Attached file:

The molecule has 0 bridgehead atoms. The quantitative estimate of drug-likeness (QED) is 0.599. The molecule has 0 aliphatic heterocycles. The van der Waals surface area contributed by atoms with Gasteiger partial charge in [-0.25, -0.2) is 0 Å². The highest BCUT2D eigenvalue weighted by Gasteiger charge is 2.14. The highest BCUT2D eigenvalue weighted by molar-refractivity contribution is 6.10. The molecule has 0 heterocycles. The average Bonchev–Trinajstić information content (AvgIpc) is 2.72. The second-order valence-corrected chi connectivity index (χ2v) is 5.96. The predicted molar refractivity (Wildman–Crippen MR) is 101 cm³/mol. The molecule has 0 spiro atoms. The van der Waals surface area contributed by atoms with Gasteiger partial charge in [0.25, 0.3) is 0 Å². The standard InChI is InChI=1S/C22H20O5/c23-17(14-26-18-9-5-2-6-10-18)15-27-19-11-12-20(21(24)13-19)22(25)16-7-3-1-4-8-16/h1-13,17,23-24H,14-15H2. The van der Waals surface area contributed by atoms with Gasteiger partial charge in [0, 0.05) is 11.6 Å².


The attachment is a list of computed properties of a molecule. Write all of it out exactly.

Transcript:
The molecule has 0 bridgehead atoms. The quantitative estimate of drug-likeness (QED) is 0.599. The molecule has 0 aliphatic heterocycles. The van der Waals surface area contributed by atoms with Gasteiger partial charge in [-0.25, -0.2) is 0 Å². The highest BCUT2D eigenvalue weighted by Gasteiger charge is 2.14. The highest BCUT2D eigenvalue weighted by molar-refractivity contribution is 6.10. The molecule has 0 heterocycles. The average Bonchev–Trinajstić information content (AvgIpc) is 2.72. The second-order valence-corrected chi connectivity index (χ2v) is 5.96. The predicted molar refractivity (Wildman–Crippen MR) is 101 cm³/mol. The molecule has 0 spiro atoms. The van der Waals surface area contributed by atoms with Gasteiger partial charge in [0.25, 0.3) is 0 Å². The standard InChI is InChI=1S/C22H20O5/c23-17(14-26-18-9-5-2-6-10-18)15-27-19-11-12-20(21(24)13-19)22(25)16-7-3-1-4-8-16/h1-13,17,23-24H,14-15H2. The van der Waals surface area contributed by atoms with Gasteiger partial charge in [0, 0.05) is 11.6 Å².